An actual background check has to establish a chain of evidence linking the birth to the person being checked. This requires interviewing relatives, friends and acquaintances, collecting school and business records, drivers license records and any other public or private records.
So you need to assume identity of real person living or dead, which is more an effort than flat out bullshiting about your age.
And if you are assuming identity of other person, you cant simply snatch birth certificate and issue new id, but with your photo — if such id was issued before, it would be routine check to match photos. Alltogether it greatly limits, but not entirely eliminates this kind of identity thieft.
It is however other story to assume same identity (name, dob) but different parents (altought with same names) for inheritance or immigration fraud. That is pretty much undetectable in some circumstances.
We are talking about people born before 1910 here. Friends and acquaintances are all dead by definition. Drivers license won't come into play for decades. Other mid-life documents like marriage are also going to be decades later.
It's a hard problem. Especially when identity fraud for other reasons may be involved (a chield taking the identity of a parent to bypass inheritance taxes).
We need a biological test. Is there a biological marker that can attest of someone's age?
No, especially when you'd expect that the same qualities that might allow someone to live a very long time would also make them appear "biologically" younger. We don't have rings like trees.
I assume a large fraction of people who have considered committing this kind of fraud, have decided against it because they realised it would be relatively easy to investigate.
(And I expect that places with birth certificates also tend to have a more consistent presence of other kinds of records, and a higher law enforcement budget for investigating possible instances of fraud, when compared to places without birth certificates.)
> The hypothesis that these relatively low literacy rates and incomes are generating age-reporting errors and pension fraud, and therefore remarkable age
records, seems overlooked. ...
> This issue presents a substantial problem for remarkable-age databases, embodied in a
deliberately provocative, if seemingly absurd, hypothesis:
> Every ‘supercentenarian’ is an accidental or intentional identity thief, who owns real and
validated 110+ year-old documents, and is passably good at their job.
Child benefits lead to shorter lifespans...
So I guess it is possible to live that old, just extremely unlikely.
Also, a lot of her photos feature her wearing clothes that were not in style at the ages she appears to be in the photos--but would have been right for her daughter.
And there's the bit where she keeps calling her putative husband her father...
And finally it's just plain weird that her son-in-law (i.e., her daughter's husband) moved in with her after her daughter's supposed death and lived with her in a common-law relationship for decades. But it makes perfect sense if it was actually just the daughter assuming her mom's identity for tax evasion purposes.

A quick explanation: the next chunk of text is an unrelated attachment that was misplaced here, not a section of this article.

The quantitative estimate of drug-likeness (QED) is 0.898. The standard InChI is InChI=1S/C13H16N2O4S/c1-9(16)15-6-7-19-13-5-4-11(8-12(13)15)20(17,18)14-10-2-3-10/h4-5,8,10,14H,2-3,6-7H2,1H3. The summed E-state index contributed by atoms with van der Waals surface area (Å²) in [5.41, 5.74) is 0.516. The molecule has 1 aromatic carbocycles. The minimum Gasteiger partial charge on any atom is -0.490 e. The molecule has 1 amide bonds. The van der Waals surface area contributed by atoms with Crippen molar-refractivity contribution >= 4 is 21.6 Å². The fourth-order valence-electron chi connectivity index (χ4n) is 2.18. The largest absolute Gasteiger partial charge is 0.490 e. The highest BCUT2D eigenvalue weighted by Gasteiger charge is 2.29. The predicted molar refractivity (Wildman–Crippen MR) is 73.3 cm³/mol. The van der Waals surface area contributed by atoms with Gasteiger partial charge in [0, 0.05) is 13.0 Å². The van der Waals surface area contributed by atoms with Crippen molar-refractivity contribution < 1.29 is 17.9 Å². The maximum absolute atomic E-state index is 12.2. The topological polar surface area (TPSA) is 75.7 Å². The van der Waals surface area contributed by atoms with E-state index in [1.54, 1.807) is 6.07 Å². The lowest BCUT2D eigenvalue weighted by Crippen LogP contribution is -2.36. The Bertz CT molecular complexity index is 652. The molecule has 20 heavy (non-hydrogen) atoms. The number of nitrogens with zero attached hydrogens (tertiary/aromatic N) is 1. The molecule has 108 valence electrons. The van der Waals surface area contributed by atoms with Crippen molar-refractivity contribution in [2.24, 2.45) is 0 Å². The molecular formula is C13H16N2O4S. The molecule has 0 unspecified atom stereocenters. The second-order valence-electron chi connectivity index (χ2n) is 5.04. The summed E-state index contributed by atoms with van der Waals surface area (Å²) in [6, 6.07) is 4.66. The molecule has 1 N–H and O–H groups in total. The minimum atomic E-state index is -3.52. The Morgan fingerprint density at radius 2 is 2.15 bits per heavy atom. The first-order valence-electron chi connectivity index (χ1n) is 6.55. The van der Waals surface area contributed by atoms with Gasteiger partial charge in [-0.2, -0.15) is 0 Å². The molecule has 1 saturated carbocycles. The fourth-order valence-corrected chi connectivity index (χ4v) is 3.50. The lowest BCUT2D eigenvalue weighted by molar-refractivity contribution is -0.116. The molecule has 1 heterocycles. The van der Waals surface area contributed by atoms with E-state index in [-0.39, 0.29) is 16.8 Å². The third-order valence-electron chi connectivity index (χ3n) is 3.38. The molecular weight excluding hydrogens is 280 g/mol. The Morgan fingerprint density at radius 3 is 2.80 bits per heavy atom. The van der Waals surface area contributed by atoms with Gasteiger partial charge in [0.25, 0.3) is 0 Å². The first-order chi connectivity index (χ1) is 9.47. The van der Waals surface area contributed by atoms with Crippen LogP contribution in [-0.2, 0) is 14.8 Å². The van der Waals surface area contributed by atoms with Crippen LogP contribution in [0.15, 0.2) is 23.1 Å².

I looked at the picture comparisons, it's not like they had 20Megapixel HDR cameras back then, the quality is not great. Besides only a handful of pictures exist, with a lot of variations in lighting and exposition. It's possible that it's true, but it's not exactly overwhelming evidence in my opinion.
>And finally it's just plain weird that her son-in-law (i.e., her daughter's husband) moved in with her after her daughter's supposed death and lived with her in a common-law relationship for decades.
Wikipedia says: "By the 1954 census, she was still registered in the same apartment, together with her son-in-law, retired Colonel Billot, Yvonne's widower; the census documents list Jeanne as "mother" in 1954 and "widow" in 1962. Frédéric Billot lived next door with his wife Renée."
Doesn't make it sound quite as weird as you make it out to be.
That is extremely weird, and the simplest and most logical explanation is that Yvonne was committing estate tax fraud to avoid a ruinous tax on her inheritance of the family store.
Besides only a handful of pictures exist, with a lot of variations in lighting and exposition. It's possible that it's true, but it's not exactly overwhelming evidence in my opinion.
Yes, but pictures of the two of them are available and the older pictures of Jeanne clearly match the younger pictures of Yvonne. Jeanne would have needed to have had face surgery or some serious facial structural changes to have the face she did in her old age. The simplest explanation, again, is that Jeanne died young(ish) and Yvonne pretended to be her.
And again, this also explains why for decades, despite otherwise being sound of mind and coherent, she kept referring to her husband as her father in casual conversation.
> This issue presents a substantial problem for remarkable-age databases, embodied in a deliberately provocative, if seemingly absurd, hypothesis: "Every ‘supercentenarian’ is an accidental or intentional identity thief, who owns real and validated 110+ year-old documents, and is passably good at their job."
> This hypothesis cannot be invalidated by the further scrutiny of documents, or by models calibrated using document-informed ages. Rather, invalidating this hypothesis requires a fundamental shift: it requires the measurement of biological ages from fundamental physical properties, such as amino acid chirality or isotopic decay.
> Until such document-independent validation of remarkable ages occurs, the type I error rate of remarkable human age samples will remain unknown, and the validity of ‘supercentenarian’ data in question.